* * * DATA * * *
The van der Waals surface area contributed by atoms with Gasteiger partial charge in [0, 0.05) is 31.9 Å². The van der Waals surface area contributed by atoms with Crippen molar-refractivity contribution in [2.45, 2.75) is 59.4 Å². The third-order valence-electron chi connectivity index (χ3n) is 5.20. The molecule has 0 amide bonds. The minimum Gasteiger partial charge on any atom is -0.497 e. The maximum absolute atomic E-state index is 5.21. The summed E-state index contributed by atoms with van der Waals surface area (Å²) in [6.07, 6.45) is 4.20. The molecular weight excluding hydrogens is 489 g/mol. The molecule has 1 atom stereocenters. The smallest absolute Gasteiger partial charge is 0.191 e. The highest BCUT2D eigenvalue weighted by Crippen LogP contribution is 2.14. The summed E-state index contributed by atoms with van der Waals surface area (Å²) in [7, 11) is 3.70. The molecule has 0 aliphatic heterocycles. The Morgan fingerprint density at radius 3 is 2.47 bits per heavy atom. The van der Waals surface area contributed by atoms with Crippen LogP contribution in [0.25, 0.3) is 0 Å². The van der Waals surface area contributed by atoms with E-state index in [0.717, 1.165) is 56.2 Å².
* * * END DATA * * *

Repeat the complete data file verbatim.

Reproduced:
The van der Waals surface area contributed by atoms with Gasteiger partial charge in [0, 0.05) is 31.9 Å². The van der Waals surface area contributed by atoms with Crippen molar-refractivity contribution in [2.45, 2.75) is 59.4 Å². The third-order valence-electron chi connectivity index (χ3n) is 5.20. The molecule has 0 amide bonds. The minimum Gasteiger partial charge on any atom is -0.497 e. The maximum absolute atomic E-state index is 5.21. The summed E-state index contributed by atoms with van der Waals surface area (Å²) in [6.07, 6.45) is 4.20. The molecular weight excluding hydrogens is 489 g/mol. The molecule has 1 atom stereocenters. The smallest absolute Gasteiger partial charge is 0.191 e. The highest BCUT2D eigenvalue weighted by Crippen LogP contribution is 2.14. The summed E-state index contributed by atoms with van der Waals surface area (Å²) in [7, 11) is 3.70. The molecule has 0 aliphatic heterocycles. The Morgan fingerprint density at radius 3 is 2.47 bits per heavy atom. The van der Waals surface area contributed by atoms with Crippen LogP contribution in [0.25, 0.3) is 0 Å². The van der Waals surface area contributed by atoms with E-state index in [0.717, 1.165) is 56.2 Å².